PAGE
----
Lessons on Faith (Part 8)

Lessons on Faith (Part 8)faith

“To HIM that worketh not, but believeth on him that justifieth the ungodly, his faith is counted for righteousness.” (Romans 4:5) 

This is the only way that anybody in this world can ever become righteous. First admit that he is ungodly, then believe that God justifies, counts righteous, the ungodly, and he is righteous with the very righteousness of God. 

Everybody in the world is ungodly. “Ungodly” means “unlike God.” And it is written, “All have sinned and come short of the glory [the goodness, the character] of God.” (Romans 3:23) 

Anybody, therefore, who will admit that he ever came short of being like God in anything, in that confesses that he is ungodly. 

But the truth is that everybody, in everything, has come short of being like God. For “they are all gone out of the way, they are together become unprofitable; there is none that doeth good, no, not one.” (Romans 3:9-18) 

Then, as there is not one on earth who is not ungodly, and as God justifies the ungodly, this on God’s part makes justification—righteousness, salvation—full, free, and sure to every soul on earth

And all that anybody needs to do to make it all sure to himself on his own part, is to accept it—to believe that God does justify, personally and individually, him who is ungodly

Thus, strange as it may sound to many, the only qualification, and the only preparation, for justification is for a person to acknowledge that he is ungodly. 

Then, having such qualification, having made such preparation, all that is required of him to obtain justification, full, free, and sure, is to believe that God justifies him, the ungodly one. 

It is quite easy for many to believe that they are ungodly and even to acknowledge it, but for them to believe that God justifies them—that is too much. 

And the sole reason why they cannot believe that God justifies them, is that they are ungodly, so ungodly. 

If only they could find some good in themselves or if only they could straighten up and do better, they might have some courage to hope that God would justify them. Yes, they would justify themselves by works and then profess to believe in justification by faith! 

But that would be only to take away all ground for justification, for if a man can find good in himself, he has it already, and does not need it from anywhere else. If he can straighten up and do better of himself, he does not need any justification from anywhere else. It is, therefore, a contradication in terms to say that I am so ungodly that I do not see how the Lord can justify me. For if I am not ungodly, I do not need to be made righteous; I am righteous. There is no half-way ground between godliness and ungodliness.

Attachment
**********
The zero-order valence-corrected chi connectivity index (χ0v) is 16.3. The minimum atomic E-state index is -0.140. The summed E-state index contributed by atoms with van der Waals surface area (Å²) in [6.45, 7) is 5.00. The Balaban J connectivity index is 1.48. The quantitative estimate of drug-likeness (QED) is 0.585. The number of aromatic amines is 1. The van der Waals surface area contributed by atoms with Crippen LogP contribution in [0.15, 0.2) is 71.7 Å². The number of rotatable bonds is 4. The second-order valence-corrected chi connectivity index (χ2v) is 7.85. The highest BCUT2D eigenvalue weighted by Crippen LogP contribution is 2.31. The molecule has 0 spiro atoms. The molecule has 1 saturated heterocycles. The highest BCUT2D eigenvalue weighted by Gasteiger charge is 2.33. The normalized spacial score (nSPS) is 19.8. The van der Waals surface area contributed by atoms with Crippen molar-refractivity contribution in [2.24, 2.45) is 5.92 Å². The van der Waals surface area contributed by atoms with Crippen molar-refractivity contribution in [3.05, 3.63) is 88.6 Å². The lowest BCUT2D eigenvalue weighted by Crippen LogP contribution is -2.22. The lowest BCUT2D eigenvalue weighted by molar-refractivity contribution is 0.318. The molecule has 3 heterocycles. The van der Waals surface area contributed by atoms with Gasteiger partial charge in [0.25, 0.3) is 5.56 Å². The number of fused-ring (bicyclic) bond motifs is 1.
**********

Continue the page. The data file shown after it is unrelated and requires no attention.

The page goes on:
But when a person sees himself so ungodly as to find there no possible ground of hope for justification, it is just there that faith comes in; indeed, it is only there that faith can possibly come in. 

For faith is dependence on the word of God only. So long as there is any dependence on himself, so long as there is any conceivable ground of hope for any dependence upon anything in or about himself, there can be no faith, so long there is no place for faith, since faith is dependence on “the word only.” (Matthew 8:8) 

But when every conceivable ground of hope of any dependence on anything in or about himself is gone and is acknowledged to be gone; when everything that can be seen is against any hope of justification, then it is that, throwing himself on the promise of God, upon the word only, hoping against hope, faith enters and by faith he finds justification full and free, all ungodly though he be. 

For forever it stands written, “To him that worketh not but believeth on him that justifieth the ungodly, his faith is counted for righteousness.” (Romans 4:5) “Even the righteousness of God which is by faith of Jesus Christ.” (Romans 3:22) “Whom God hath set forth… to declare his righteousness for the remission of sins that are past.” (Romans 3:25) 

This is what it is to exercise faith. Are you exercising faith? For “understanding how to exercise faith: this is the science of the gospel.” 


(This article was first printed in the February 7, 1899 issue of The Review and Herald. It is also found on pages 31-33 of the book Lessons on Faith by A. T. Jones and E. J. Waggoner. I added some verse references that were left out in the original.    Editor)